Justice Obscured

Published — December 4, 2013

California earns ‘C’ for judicial financial disclosure


The Center for Public Integrity evaluated the disclosure rules for judges in the highest state courts nationwide. The level of disclosure in the 50 states and the District of Columbia was poor, with 43 receiving failing grades, making it difficult for the public to identify potential conflicts of interest on the bench. Despite the lack of information in the public records, the Center’s investigation found nearly three dozen conflicts, questionable gifts and entanglements among top judges around the country. Here’s what the Center found in California:



California’s financial disclosure law ranks first out of the 50 states and the District of Columbia, according to the Center for Public Integrity’s grading criteria. The Golden State scored points in every category. It did especially well in the accountability and accessibility sections, partly because the state’s financial disclosures are posted online for public inspection by the state’s Fair Political Practices Commission. The vast majority of states do not require judges to report investment transactions, but California earned full credit in that subcategory because judges must report the date when they acquired or disposed of an investment within the reporting period. California requires judges and other officials to report gifts they receive worth at least $50. However, the state bans officials from accepting gifts from a single source totaling more than $440.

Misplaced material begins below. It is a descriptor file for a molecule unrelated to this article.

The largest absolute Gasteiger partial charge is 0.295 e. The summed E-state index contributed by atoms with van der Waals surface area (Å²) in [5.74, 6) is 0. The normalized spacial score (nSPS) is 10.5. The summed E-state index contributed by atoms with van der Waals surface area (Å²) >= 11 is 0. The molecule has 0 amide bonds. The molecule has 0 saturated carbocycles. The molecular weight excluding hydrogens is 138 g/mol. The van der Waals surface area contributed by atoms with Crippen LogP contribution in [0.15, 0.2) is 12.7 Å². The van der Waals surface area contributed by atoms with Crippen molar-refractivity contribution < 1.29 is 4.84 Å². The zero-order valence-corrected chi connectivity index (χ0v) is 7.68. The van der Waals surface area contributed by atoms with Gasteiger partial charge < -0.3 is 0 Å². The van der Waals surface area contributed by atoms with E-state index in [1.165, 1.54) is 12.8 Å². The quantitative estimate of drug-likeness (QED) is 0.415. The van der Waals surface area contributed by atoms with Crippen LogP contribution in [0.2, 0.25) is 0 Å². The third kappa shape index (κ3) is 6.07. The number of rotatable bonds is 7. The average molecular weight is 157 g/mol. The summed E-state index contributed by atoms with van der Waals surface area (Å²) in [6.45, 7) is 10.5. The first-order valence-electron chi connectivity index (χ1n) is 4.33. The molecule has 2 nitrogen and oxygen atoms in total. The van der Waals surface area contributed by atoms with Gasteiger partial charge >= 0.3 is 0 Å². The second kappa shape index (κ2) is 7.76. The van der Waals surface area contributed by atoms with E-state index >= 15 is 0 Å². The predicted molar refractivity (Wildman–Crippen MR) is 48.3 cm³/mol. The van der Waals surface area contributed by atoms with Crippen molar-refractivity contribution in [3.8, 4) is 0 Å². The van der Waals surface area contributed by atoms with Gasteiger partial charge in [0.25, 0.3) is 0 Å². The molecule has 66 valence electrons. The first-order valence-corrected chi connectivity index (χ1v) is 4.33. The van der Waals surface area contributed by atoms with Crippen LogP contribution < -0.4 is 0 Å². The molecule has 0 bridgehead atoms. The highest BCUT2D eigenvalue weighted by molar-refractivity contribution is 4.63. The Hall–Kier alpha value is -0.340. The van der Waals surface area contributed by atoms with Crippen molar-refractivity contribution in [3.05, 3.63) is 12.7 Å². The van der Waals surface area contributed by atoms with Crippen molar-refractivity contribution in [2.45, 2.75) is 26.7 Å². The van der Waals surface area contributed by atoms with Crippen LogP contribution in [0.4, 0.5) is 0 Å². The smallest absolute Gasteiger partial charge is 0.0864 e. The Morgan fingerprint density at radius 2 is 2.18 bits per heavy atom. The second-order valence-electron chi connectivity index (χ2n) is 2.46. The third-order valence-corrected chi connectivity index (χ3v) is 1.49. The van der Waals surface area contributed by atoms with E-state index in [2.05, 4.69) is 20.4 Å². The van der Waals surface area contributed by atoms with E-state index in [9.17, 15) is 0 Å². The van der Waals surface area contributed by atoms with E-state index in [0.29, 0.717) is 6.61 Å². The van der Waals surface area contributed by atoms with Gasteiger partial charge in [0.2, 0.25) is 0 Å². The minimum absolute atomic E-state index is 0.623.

The state has extensive reporting requirements for gifts and reimbursements, but they only apply to judges’ spouses and children in certain circumstances. Because the language of the reporting instructions is open to interpretation and could result in reportable gifts going unreported, California lost points. Additionally, judges are only required to report the value of their income and investments in ranges, rather than specific figures.


  • Last December, California Justice Kathryn Werdegar owned between $100,001 and $1 million worth of stock in Wells Fargo — yet the judge participated in a court decision denying an appeal to a couple who accused Wells Fargo of predatory lending and unlawful foreclosure. While Werdegar participated in the court’s decision to deny the couple’s petition for review, Justice Marvin Baxter, who also reported financial ties to Wells Fargo, recused himself from the vote. Baxter’s 2012 financial disclosure shows that the judge owned between $10,001 and $100,000 in Wells Fargo stock. “Justice Werdegar and the other justices of the California Supreme Court routinely recuse themselves whenever a conflict of interest arises,” court spokesman Cathal Conneely wrote in an emailed response on Werdegar’s behalf. Unfortunately, he said, Werdegar’s acquisition of stock in Wells Fargo Bank was inadvertently omitted from the Supreme Court’s conflicts list. “The justice regrets the error and thanks you for bringing it to her attention,” he added. “The Supreme Court is re-examining its internal conflict of interest procedures to prevent similar errors in the future.”
  • In January 2012, Justices Ming Chin and Joyce Kennard joined the majority opinion in O’Neil v. Crane Co. Crane, an industrial-product manufacturer, was sued for a wrongful death allegedly caused by asbestos. The court ruled in favor of the company. Caterpillar, a heavy equipment maker, filed a “friend-of-the-court” brief on behalf of the defendants. Chin and Kennard both owned Caterpillar stock in 2012. In an emailed response on behalf of the judges, court spokesman Conneely wrote that the justices needn’t have disqualified themselves because Caterpillar wasn’t a party in the action.

Read more in Money and Democracy

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